Monday, April 05, 2010

Discovery Lifts-off on Station Supply Flight

Discovery departs today on Station supply flight. (Atkeison)

The predawn launch of space shuttle Discovery today created a beautiful light show on America's Space Coast as it began a chase with her port-of-call, the International Space Station.

Discovery lifted-off from the Kennedy Space Center at 6:21:24 am EDT, this morning to begin a two week long mission to deliver supplies, cargo and a new ammonia tank to the orbital complex.

The predawn launch occurred fourteen minutes after the space station streaked high over the space center as a bright star traveling at 5 miles per second. Discovery then began her pursuit and the orbital race began.

Twenty minutes after the launch, the first rays of the sun began to illuminate the top of the smoke contrail left behind by the shuttle's twin rocket boosters. And, slowly as the night sky gave way to blue, a cobalt-blue smoke stack created interesting shapes as the winds shifted the smoke southward.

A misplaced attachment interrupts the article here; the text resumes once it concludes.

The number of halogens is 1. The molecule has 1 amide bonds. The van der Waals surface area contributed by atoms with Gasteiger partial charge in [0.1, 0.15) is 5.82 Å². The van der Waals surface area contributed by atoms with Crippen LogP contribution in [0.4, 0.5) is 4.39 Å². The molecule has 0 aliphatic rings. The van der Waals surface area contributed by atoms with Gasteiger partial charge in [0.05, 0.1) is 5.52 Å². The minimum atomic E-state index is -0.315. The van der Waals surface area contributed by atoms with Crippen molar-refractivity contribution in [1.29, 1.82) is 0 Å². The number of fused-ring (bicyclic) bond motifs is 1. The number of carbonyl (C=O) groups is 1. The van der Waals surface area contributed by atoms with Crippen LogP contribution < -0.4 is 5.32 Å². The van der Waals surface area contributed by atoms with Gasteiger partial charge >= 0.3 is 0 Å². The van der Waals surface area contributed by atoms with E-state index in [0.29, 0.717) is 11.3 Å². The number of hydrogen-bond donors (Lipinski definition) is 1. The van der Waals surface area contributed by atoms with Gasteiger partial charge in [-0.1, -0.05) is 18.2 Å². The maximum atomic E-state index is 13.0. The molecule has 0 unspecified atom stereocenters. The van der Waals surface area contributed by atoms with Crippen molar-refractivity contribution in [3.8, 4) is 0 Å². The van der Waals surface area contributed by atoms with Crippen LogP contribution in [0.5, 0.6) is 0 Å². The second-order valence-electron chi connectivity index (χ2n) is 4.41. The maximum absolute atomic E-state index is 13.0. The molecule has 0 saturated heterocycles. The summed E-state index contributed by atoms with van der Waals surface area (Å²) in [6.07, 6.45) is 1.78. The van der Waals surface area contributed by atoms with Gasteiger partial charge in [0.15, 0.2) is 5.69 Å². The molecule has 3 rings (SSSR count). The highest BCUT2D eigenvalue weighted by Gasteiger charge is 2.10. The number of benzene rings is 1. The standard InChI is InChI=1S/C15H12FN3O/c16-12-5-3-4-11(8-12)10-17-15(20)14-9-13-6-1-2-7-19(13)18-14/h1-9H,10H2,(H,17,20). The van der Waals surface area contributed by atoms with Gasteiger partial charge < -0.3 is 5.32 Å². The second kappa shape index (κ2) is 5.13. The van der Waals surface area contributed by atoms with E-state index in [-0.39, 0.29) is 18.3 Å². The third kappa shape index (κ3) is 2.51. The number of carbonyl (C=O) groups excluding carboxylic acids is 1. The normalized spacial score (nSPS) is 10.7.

After reaching orbit, the crew began to setup their orbital home in space by unstowing laptop computers, stowing launch seats and launch suits, and opening the two massive payload bay doors.

Moments after the doors were open, the crew discovered that the ship's high gain Ku-band antenna would not deploy out. The crew uses the dish shaped antenna to send and receive data and video to the ground.

Mission Control south of Houston were continuing to work the problem as of midday today. The shuttle can safely fly a nominal flight without the use of the antenna, however television coverage will be sorely limited to controllers on the ground when the live scans of the shuttle's tiles are performed early on Tuesday.

Rocket booster plume dances across the Cape Sky. (Atkeison)

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